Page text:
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Tips for harvest and planning for the 2019 field season

By Anne Dorrance, Ohio State University Extension plant pathologist

There are some things to keep track of this fall as the combines run across the soybean fields.

  • Make note of those low yield spots in soybeans to soil sample for soybean cyst nematode levels.
  • Did you leave unsprayed strips? Harvest each of these first separately. Yield is not even throughout a field so comparisons to the average of these unsprayed strips are a more accurate measure of what the baseline level of yield is within a field. This is the number to compare yields for any treatments.
    • Note: the outside borders of the field are usually not comparable since these have additional secondary factors such as shade from trees, compaction, old fence rows etc. which can impact yield.
  • Fields with Sclerotinia should be harvested last. Yes, seed quality will continue to decline but this will avoid contaminating equipment with sclerotia, which can then be introduced into more fields. There are limited fields with this pathogen, and this approach will help keep it that way.
  • Fields with stink bug injury or generally moldy due to Phomopsis, etc should be harvested ASAP and get the seed dried down. Phomopsis will continue to colonize pods from openings on those pods caused by insect feeding and then colonize the neighboring seeds. This fungus that causes Phomopsis seed decay as well as other seed decay fungi tend to be a bit slow growing. If the seed can be harvested, and dried down it will prevent further growth. It has also been noted that on a seed germination test in the fall, germs will be lower, but the seed where only the outside is colonized, not the germ, the fungus will die under winter conditions (if the storage is dry) and then the germ will improve over the winter for Phomopsis seed decay.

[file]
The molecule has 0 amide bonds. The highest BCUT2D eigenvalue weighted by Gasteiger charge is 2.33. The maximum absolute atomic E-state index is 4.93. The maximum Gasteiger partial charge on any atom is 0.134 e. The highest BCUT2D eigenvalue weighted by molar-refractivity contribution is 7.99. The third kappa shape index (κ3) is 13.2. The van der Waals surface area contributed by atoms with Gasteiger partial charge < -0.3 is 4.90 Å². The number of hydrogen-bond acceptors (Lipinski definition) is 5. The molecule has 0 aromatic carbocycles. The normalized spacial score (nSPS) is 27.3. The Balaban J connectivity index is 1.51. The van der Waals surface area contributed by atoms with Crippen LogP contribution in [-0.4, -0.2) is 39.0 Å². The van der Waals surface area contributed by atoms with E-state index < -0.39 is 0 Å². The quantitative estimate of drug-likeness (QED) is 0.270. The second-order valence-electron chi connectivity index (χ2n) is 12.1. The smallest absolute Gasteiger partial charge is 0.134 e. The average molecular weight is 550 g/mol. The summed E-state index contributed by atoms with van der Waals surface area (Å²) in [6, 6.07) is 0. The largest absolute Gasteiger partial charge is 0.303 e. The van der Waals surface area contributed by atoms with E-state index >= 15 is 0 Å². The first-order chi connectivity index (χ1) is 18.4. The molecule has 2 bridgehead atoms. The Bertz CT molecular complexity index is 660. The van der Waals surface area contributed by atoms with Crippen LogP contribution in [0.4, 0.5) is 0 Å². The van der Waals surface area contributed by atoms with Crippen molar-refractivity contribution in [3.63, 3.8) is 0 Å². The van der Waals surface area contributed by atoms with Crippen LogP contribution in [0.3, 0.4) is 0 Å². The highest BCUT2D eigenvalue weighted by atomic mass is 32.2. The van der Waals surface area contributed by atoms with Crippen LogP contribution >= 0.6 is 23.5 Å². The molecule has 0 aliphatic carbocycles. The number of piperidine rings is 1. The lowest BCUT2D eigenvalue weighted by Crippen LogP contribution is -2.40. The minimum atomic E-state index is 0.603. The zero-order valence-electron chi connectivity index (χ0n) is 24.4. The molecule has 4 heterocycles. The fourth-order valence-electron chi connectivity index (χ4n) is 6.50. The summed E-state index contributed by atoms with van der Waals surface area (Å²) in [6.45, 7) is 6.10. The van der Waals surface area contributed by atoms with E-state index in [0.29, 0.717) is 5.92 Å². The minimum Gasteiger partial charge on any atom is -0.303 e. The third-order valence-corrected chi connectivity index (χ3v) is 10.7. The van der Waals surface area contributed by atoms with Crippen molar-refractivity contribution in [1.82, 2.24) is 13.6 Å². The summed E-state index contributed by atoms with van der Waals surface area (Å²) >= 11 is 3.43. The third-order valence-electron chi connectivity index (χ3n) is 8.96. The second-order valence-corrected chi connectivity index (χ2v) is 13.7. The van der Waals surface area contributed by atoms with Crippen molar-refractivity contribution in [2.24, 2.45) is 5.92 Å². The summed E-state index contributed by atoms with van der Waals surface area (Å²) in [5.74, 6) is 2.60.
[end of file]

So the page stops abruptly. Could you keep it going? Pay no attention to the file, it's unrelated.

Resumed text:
• While you are also harvesting make note of the varieties that did well on your farms. Not every soybean variety is meant for our wet poorly drained soils. We’ve had lots of reports and observed shallow root systems, extensive root rot, as well as Phytophthora stem rot and sudden death syndrome during 2018. In fields where diseases developed in 2018, pay attention to the resistance on these and other diseases for 2019.
    • Remember, every company uses a different rating system, read the fine print to be sure that you understand what resistance actually means for those varieties. Is 1 dead or is it the best?

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